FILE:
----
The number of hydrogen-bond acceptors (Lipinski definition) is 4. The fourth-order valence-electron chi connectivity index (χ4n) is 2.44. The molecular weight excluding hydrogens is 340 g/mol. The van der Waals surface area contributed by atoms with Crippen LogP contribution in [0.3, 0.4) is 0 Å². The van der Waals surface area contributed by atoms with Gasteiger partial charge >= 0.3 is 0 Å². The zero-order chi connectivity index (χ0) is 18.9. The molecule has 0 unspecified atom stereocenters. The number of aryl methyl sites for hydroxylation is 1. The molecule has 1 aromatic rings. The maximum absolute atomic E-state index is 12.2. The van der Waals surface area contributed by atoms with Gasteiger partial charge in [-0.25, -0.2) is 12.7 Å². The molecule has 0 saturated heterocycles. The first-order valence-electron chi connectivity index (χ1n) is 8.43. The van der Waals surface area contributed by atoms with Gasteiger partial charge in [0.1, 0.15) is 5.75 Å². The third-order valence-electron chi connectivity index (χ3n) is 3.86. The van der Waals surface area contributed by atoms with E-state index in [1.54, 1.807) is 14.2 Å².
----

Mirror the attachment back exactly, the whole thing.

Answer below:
The number of hydrogen-bond acceptors (Lipinski definition) is 4. The fourth-order valence-electron chi connectivity index (χ4n) is 2.44. The molecular weight excluding hydrogens is 340 g/mol. The van der Waals surface area contributed by atoms with Crippen LogP contribution in [0.3, 0.4) is 0 Å². The van der Waals surface area contributed by atoms with Gasteiger partial charge >= 0.3 is 0 Å². The zero-order chi connectivity index (χ0) is 18.9. The molecule has 0 unspecified atom stereocenters. The number of aryl methyl sites for hydroxylation is 1. The molecule has 1 aromatic rings. The maximum absolute atomic E-state index is 12.2. The van der Waals surface area contributed by atoms with Gasteiger partial charge in [-0.25, -0.2) is 12.7 Å². The molecule has 0 saturated heterocycles. The first-order valence-electron chi connectivity index (χ1n) is 8.43. The van der Waals surface area contributed by atoms with Gasteiger partial charge in [0.1, 0.15) is 5.75 Å². The third-order valence-electron chi connectivity index (χ3n) is 3.86. The van der Waals surface area contributed by atoms with E-state index in [1.54, 1.807) is 14.2 Å².